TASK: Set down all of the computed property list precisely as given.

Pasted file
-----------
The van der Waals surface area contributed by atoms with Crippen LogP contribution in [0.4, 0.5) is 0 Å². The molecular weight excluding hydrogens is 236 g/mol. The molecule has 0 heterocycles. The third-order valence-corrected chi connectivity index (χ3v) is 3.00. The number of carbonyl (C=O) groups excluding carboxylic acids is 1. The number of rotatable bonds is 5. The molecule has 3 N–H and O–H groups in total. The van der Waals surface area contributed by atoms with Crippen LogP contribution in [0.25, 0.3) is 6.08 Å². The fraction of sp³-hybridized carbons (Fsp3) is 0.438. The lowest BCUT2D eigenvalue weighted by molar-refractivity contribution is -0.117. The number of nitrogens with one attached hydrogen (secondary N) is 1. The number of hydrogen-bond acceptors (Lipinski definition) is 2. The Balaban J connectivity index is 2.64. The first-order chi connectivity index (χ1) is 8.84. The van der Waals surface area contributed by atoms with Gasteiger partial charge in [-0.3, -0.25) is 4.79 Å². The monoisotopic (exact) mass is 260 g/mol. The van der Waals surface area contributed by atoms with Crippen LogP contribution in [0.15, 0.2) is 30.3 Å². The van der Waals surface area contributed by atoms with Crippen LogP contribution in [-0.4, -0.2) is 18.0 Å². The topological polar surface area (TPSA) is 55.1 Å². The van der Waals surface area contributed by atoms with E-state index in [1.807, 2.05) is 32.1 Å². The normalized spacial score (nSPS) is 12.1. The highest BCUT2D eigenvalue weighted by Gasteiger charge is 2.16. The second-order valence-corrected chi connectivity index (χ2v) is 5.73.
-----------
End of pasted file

The van der Waals surface area contributed by atoms with Crippen LogP contribution in [0.4, 0.5) is 0 Å². The molecular weight excluding hydrogens is 236 g/mol. The molecule has 0 heterocycles. The third-order valence-corrected chi connectivity index (χ3v) is 3.00. The number of carbonyl (C=O) groups excluding carboxylic acids is 1. The number of rotatable bonds is 5. The molecule has 3 N–H and O–H groups in total. The van der Waals surface area contributed by atoms with Crippen LogP contribution in [0.25, 0.3) is 6.08 Å². The fraction of sp³-hybridized carbons (Fsp3) is 0.438. The lowest BCUT2D eigenvalue weighted by molar-refractivity contribution is -0.117. The number of nitrogens with one attached hydrogen (secondary N) is 1. The number of hydrogen-bond acceptors (Lipinski definition) is 2. The Balaban J connectivity index is 2.64. The first-order chi connectivity index (χ1) is 8.84. The van der Waals surface area contributed by atoms with Gasteiger partial charge in [-0.3, -0.25) is 4.79 Å². The monoisotopic (exact) mass is 260 g/mol. The van der Waals surface area contributed by atoms with Crippen LogP contribution in [0.15, 0.2) is 30.3 Å². The van der Waals surface area contributed by atoms with Crippen LogP contribution in [-0.4, -0.2) is 18.0 Å². The topological polar surface area (TPSA) is 55.1 Å². The van der Waals surface area contributed by atoms with E-state index in [1.807, 2.05) is 32.1 Å². The normalized spacial score (nSPS) is 12.1. The highest BCUT2D eigenvalue weighted by Gasteiger charge is 2.16. The second-order valence-corrected chi connectivity index (χ2v) is 5.73.